US6416509Mar 26, 1998Jul 9, 2002Gyrus Medical LimitedElectrosurgical generator and system
US6428503Jan 18, 2000Aug 6, 2002Atc Technologies, Inc.Surgical instrument for providing suction and irrigation
US6461357Jun 25, 1999Oct 8, 2002Oratec Interventions, Inc.Electrode for electrosurgical ablation of tissue
US6482202Jan 10, 2001Nov 19, 2002Gyrus Medical LimitedUnder water treatment
US6544248 *Oct 8, 1999Apr 8, 2003Starion Instruments CorporationDevice for suction-assisted lipectomy and method of using same
US6544260Dec 31, 1999Apr 8, 2003Oratec Interventions, Inc.Method for treating tissue in arthroscopic environment using precooling and apparatus for same
US6565561Apr 3, 2000May 20, 2003Cyrus Medical LimitedElectrosurgical instrument
US6645203Jan 2, 2001Nov 11, 2003Oratec Interventions, Inc.Surgical instrument with off-axis electrode
US6695839Feb 8, 2001Feb 24, 2004Oratec Interventions, Inc.Method and apparatus for treatment of disrupted articular cartilage
US6747218Sep 20, 2002Jun 8, 2004Sherwood Services AgElectrosurgical haptic switch including snap dome and printed circuit stepped contact array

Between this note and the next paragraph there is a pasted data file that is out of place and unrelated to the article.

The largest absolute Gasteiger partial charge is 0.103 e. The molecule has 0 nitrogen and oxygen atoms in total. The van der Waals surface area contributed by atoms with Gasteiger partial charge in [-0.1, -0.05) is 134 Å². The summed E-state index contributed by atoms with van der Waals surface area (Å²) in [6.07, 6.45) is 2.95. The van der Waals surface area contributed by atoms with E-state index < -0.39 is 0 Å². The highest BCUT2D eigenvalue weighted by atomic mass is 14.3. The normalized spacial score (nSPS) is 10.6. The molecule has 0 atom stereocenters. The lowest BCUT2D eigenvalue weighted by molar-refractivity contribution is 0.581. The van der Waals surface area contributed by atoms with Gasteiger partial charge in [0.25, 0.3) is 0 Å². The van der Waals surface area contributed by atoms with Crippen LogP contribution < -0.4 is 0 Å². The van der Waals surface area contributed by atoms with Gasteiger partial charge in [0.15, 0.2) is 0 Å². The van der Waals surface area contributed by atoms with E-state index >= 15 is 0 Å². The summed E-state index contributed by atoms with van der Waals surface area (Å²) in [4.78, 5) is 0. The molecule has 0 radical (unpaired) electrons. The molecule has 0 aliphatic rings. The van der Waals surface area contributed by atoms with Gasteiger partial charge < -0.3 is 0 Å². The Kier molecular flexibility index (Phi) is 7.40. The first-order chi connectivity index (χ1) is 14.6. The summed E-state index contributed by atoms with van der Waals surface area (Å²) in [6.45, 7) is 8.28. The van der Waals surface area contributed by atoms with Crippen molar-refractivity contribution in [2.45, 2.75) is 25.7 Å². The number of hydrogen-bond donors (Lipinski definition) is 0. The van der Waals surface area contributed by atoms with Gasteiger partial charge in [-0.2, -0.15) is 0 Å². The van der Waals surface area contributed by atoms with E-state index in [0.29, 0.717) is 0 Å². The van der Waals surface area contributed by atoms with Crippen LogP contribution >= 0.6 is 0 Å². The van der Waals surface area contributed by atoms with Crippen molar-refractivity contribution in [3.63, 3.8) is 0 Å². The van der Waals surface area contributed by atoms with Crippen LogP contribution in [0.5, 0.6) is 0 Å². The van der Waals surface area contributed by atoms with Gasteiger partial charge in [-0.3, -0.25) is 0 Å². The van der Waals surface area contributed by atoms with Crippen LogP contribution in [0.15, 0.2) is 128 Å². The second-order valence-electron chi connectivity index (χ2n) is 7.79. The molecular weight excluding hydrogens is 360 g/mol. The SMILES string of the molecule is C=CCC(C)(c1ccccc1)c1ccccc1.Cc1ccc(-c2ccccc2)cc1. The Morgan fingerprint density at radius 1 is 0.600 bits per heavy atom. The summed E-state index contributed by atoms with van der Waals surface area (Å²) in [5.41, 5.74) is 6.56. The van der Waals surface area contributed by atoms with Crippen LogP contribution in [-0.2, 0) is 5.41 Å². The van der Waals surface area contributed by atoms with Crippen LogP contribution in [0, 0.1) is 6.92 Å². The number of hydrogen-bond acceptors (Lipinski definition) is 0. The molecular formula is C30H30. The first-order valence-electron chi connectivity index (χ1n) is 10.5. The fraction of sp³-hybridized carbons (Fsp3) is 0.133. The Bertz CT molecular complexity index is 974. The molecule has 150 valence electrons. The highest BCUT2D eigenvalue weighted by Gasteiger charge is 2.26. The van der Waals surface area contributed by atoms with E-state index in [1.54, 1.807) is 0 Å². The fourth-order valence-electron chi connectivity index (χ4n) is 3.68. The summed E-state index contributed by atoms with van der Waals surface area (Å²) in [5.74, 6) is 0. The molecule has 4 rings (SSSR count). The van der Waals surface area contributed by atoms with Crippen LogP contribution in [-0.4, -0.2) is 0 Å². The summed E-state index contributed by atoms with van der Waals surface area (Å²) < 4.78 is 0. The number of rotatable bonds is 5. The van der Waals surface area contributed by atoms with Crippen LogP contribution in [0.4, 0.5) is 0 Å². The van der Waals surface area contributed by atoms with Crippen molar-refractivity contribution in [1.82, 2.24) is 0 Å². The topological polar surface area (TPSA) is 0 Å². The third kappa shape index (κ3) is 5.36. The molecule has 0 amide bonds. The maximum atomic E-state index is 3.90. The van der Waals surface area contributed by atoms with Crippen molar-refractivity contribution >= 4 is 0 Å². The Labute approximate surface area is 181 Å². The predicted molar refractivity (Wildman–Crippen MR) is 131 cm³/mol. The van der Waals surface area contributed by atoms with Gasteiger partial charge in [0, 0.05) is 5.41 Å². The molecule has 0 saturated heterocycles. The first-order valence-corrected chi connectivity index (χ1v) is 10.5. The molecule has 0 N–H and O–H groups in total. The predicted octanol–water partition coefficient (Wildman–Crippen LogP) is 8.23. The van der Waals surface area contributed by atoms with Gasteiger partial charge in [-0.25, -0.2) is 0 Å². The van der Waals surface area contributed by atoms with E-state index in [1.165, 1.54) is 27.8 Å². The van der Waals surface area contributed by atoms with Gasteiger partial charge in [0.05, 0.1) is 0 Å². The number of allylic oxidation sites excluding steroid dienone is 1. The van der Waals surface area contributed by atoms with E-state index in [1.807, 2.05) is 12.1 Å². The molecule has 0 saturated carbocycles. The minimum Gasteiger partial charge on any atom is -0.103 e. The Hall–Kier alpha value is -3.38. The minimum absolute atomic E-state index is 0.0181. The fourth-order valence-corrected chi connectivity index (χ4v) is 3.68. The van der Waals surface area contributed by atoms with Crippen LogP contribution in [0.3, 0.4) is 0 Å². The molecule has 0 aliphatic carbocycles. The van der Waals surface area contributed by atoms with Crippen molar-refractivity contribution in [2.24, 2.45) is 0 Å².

US6780180Mar 8, 2000Aug 24, 2004Gyrus Medical LimitedElectrosurgical instrument
US6918903 *Apr 8, 2003Jul 19, 2005Starion Instrument CorporationDevice for suction-assisted lipectomy and method of using same
US6939346Jun 28, 2002Sep 6, 2005Oratec Interventions, Inc.Method and apparatus for controlling a temperature-controlled probe
US6986768Feb 4, 2003Jan 17, 2006Sherwood Services AgElectrosurgical electrode shroud
US6997941Mar 17, 2003Feb 14, 2006Oratec Interventions, Inc.Method and apparatus for treating annular fissures in intervertebral discs
US7060064Jun 24, 2005Jun 13, 2006Sherwood Services AgElectrosurgical electrode shroud